Thursday, August 27, 2009

Our New Adventure: GKC's What's Wrong With the World

Yes, it is Thursday and so, as promised (or threatened!) we begin a new adventure...

Welcome to the first installment of our study of What's Wrong With the World, the soon-to-be-100-year-old text by G. K. Chesterton!

Please be patient while our assistants check your backpacks and other hiking gear - be sure to have your sunglasses and other safety equipment as this is going to be a challenging expedition. I will be using the CW4 edition by Ignatius Press, available through the ACS; there is also a nice edition available from Dover. However, since this text is divided into about 45 rather small chapters, we may not really require page numbers - we'll have to see. It's a lot of very little, but very steep and strenuous hikes... be sure to have your compass, your plumb bob, your magnifying glass, some snacks, and (very important) your notebook and writing implement... Ready? Forüt!

The first item on our agenda is to consider the title. It may come as some surprise to you that "What's Wrong With the World" was not what GKC wanted to call this book... but perhaps I ought to let him explain, since he actually wrote a very interesting and hilarious explanation for us, which he called:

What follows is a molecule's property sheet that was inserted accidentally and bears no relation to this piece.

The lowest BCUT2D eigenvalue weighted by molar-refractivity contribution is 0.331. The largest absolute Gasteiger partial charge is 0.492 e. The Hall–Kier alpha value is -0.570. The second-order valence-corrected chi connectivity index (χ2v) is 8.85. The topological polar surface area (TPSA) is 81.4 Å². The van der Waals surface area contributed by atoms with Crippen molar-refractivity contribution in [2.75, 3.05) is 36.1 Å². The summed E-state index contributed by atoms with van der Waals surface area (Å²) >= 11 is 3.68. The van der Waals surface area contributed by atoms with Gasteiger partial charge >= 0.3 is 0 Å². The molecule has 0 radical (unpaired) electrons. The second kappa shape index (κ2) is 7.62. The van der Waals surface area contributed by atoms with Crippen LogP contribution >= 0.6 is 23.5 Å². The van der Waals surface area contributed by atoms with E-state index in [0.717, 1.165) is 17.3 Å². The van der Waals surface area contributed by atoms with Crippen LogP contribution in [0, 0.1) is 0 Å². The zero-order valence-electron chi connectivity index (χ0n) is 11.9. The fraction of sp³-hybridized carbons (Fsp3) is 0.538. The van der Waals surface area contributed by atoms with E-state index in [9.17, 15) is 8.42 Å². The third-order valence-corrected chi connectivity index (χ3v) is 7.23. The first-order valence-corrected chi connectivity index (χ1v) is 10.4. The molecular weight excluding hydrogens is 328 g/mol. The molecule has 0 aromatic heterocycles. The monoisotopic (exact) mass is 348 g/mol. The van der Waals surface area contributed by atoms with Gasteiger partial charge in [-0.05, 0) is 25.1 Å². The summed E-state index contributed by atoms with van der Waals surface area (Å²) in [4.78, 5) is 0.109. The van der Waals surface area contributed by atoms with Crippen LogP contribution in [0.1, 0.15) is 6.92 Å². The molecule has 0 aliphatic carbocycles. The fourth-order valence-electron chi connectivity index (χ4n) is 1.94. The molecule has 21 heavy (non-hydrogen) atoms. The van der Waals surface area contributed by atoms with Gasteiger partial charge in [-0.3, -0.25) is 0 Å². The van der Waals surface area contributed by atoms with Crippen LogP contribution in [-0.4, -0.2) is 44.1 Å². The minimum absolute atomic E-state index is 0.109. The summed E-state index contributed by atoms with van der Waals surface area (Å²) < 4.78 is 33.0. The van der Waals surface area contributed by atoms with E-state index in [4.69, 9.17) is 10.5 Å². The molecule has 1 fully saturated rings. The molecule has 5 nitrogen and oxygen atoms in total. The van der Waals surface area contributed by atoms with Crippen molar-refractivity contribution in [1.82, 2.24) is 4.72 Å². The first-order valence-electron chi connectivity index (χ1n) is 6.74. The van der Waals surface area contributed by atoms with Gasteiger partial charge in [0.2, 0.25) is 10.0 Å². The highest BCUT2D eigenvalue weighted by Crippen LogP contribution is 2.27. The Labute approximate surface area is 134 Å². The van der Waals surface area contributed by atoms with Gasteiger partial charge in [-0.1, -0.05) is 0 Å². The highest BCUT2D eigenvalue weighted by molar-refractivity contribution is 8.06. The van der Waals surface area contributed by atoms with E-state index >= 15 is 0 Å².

"What is Right With the World"

The above excellent title is not of my own invention. It was suggested to me by the Editor of this paper, [T.P.'s Weekly] and I consented to fill up the bill, partly because of the pleasure I have always had from the paper itself, and partly because it gives me an opportunity of telling an egotistical story, a story which may enlighten the public about the general origin of such titles.